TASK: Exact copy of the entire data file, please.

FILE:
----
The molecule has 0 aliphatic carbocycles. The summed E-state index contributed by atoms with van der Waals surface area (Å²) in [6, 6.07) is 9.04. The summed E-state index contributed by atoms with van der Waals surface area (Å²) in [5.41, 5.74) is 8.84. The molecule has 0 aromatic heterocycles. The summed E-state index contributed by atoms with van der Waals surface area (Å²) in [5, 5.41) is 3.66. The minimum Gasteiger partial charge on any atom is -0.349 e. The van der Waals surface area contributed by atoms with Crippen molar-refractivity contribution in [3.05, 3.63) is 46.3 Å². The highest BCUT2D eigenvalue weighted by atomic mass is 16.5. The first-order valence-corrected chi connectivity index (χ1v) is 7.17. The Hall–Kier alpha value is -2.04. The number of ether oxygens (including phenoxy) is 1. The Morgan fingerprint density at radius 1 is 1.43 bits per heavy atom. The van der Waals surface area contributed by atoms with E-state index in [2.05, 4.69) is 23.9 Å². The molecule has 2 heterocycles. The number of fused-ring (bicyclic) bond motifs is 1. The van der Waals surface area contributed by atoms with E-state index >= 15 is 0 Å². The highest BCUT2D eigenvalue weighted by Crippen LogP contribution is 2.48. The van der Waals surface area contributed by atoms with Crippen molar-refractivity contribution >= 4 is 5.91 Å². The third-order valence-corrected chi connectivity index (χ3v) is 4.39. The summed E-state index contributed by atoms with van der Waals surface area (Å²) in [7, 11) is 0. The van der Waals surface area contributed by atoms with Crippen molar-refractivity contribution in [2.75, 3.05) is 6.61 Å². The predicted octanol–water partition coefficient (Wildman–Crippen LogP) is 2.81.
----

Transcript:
The molecule has 0 aliphatic carbocycles. The summed E-state index contributed by atoms with van der Waals surface area (Å²) in [6, 6.07) is 9.04. The summed E-state index contributed by atoms with van der Waals surface area (Å²) in [5.41, 5.74) is 8.84. The molecule has 0 aromatic heterocycles. The summed E-state index contributed by atoms with van der Waals surface area (Å²) in [5, 5.41) is 3.66. The minimum Gasteiger partial charge on any atom is -0.349 e. The van der Waals surface area contributed by atoms with Crippen molar-refractivity contribution in [3.05, 3.63) is 46.3 Å². The highest BCUT2D eigenvalue weighted by atomic mass is 16.5. The first-order valence-corrected chi connectivity index (χ1v) is 7.17. The Hall–Kier alpha value is -2.04. The number of ether oxygens (including phenoxy) is 1. The Morgan fingerprint density at radius 1 is 1.43 bits per heavy atom. The van der Waals surface area contributed by atoms with E-state index in [2.05, 4.69) is 23.9 Å². The molecule has 2 heterocycles. The number of fused-ring (bicyclic) bond motifs is 1. The van der Waals surface area contributed by atoms with E-state index >= 15 is 0 Å². The highest BCUT2D eigenvalue weighted by Crippen LogP contribution is 2.48. The van der Waals surface area contributed by atoms with Crippen molar-refractivity contribution >= 4 is 5.91 Å². The third-order valence-corrected chi connectivity index (χ3v) is 4.39. The summed E-state index contributed by atoms with van der Waals surface area (Å²) in [7, 11) is 0. The van der Waals surface area contributed by atoms with Crippen molar-refractivity contribution in [2.75, 3.05) is 6.61 Å². The predicted octanol–water partition coefficient (Wildman–Crippen LogP) is 2.81.